The car drives slowly through Whitefield Apartments. On the passenger seat is Rajat, dressed in his school uniform, with a water bottle hung around his neck. For someone as tiny as him, the dashboard is always in the way, but still, he looks ahead with eager eyes.
Standing near the entrance of Block-E is a young woman in a saree. Rajat smiles when he sees her. The car stops in front of her and he steps out.
“Aap aa kyu nai re the itne din se?” he asks her why she hasn’t been coming for so many days.
“Now I am here, na,” she says as she takes his bag. They start walking into the building.
“You know, Rajindra bhaiya used to drop me at Singh aunty’s house. Then, in the evening, Mummy-Daddy would come to take me.”
They get into the lift. “Hm?” she asks.
“Haan. And one day at aunty’s home, they made yellow aloo for lunch,” he mentions.
“Oh, it must have been boiled potatoes. Even I can make that for you.”
They step out of the lift and into the corridor. “You also know how to make it?” Rajat inquires inquisitively.
As she inserts the key into the door, he notices her hands. “Why have you put colour on your hands?” he asks.
“It’s not colour; it’s mehendi”.
The door opens and they walk in.
“Not mehdi,” she breaks it into syllables, “Me-hen-di”.
“Me-hen-di?” he tries. “Yes,” she walks into the kitchen while he stops and gets down on his knees at the tea table filled with toys: a toy fridge, a small bus, and pencil boxes.
“Why have you put mehendi?” he asks as he starts moving the toys.
“Just like that. Quickly change your clothes, then we will eat.”
She takes out a plate from the shelf. At the tea table, Rajat slowly tries to find ways to move the boxes and toys past each other while imitating the noises of vehicles, “Brum brum peep peep — a traffic jam!”
“You know didi, today in school, Anju madam asked everyone what they wanted to become when they grow up.”
“Hm?” she puts rice on the plate.
“Siddharth said cricketer, and Ritu said scientist and Mayank said…”
“What did you say?” she pours dal.
“I said I don’t know.”
“Why? You could have said engineer or manager, like your Mummy-Papa.”
“No, Mummy and Papa are always in the office, when will I play?” his car finds a way between the toys and boxes. “Didi, when you were little, what did you want to become?”
She stops for a second and wonders. Then she walks out of the kitchen with the plate. “Why aren’t you changing your clothes?” she says firmly.
“No, food first!”
He gets up and sits on the large sofa, she sits on the single sofa beside him with the plate on her thighs. He looks at her face with attention. Then points a finger to her forehead. A red bindi. “This?”
He moves closer and looks at her hair – sindoor.
“Arre, all of these are things that mummy puts on. Why are you wearing these today?” She does not answer but the restrained smile on her face gives her away. Now certain that something was going on, Rajat gets more excited and starts tapping his hand on her knees.
“Tell na didi, tell me, why have you put mehendi and all this?”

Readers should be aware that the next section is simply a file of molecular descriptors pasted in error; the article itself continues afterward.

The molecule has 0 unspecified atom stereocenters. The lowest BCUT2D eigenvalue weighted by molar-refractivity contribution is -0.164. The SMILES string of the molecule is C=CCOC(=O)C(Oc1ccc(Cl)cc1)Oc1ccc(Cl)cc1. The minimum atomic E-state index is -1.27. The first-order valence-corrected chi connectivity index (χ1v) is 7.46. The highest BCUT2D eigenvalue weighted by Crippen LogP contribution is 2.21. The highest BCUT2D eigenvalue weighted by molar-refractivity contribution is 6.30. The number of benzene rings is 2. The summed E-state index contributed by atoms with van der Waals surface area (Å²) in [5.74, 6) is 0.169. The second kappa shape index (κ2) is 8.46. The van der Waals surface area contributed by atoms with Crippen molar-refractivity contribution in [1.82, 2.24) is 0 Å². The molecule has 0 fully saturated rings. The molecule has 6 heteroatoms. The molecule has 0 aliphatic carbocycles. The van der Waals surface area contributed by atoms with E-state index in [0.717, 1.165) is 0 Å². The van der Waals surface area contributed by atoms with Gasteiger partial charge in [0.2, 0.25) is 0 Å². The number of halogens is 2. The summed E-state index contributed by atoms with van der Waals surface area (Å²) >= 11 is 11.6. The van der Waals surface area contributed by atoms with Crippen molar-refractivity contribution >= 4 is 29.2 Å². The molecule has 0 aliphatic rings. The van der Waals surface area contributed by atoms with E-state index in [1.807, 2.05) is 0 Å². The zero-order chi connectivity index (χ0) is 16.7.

She is hesitant. But then she relents and says with a shy smile, “Bindi and sindoor are worn by those women who are married.”
She looks down at the plate and mixes the rice, dal and sabzi. Gently, Rajat’s smile fades away. She takes the spoon to his mouth but he lowers his chin. As she tries to look at his face he begins to lie down on the sofa, then turns around and buries his head.
“Rajat?” she puts the plate on the table and touches his leg. He does not move. She gets up and moves to the large sofa near his feet.
“What happened?” she holds him by the waist and tries to lift him up. Tears are running down his face.
“Why did you not tell me?” he says accusingly.
“What didn’t I tell you? Why are you crying?”
“About your marriage.”
“My marriage?” Confused, she says, “Why?”
He sniffs, “Main karne wala tha aapse shaadi.” — I wanted to marry you.
“Arre? This is why you are crying?” she forces herself not to smile. “That’s enough, Rajat,” she wipes his face with her saree’s palloo. “Rajat you are so young right now. Shaadi is for grown-up people.”
“But I will also grow up one day,” he says.
“Arre baccha, but by the time you grow up, I will be very very old. Like Singh aunty!”
That makes him smile a little. “Still, I would have married you only”, he says tenderly.
She wipes his face again. “Stop now, no more crying, arre, when you grow up there will be so many girls for you. Now let’s eat.”
He sniffs again and sits properly. She picks up the plate and takes the spoon to his mouth. He takes one bite. She mixes sabzi and rice again.
With a tinge of jealousy, he asks “What does your husband do?”
He turns and looks at her, his eyes reddened with tears. Helpless, she clears her throat and says, “He is a mechanic — those who repair cars,” forcing a smile.
She takes the spoon to his mouth. Another bite.
He sniffs again, “When I grow up, I will also become a mechanic.”
She laughs, “Oh God!”
“Only then will you like me na?” he interrupts.
“I like you as you are, child. But if you don’t eat properly then nobody will like you.”
She smiles again, “By the way Rajat, do not ever say this at school.”
“Just don’t,” she laughs.
“Okay. This will be our secret,” he says, and continues to eat.
Sourabh Yadav has just finished his master’s in English literature at Jawaharlal Nehru University. Despite the tempting JRF scholarship and his parents’ concerns, he is quitting academia to try a career in filmmaking. You can find him on Youtube and Instagram.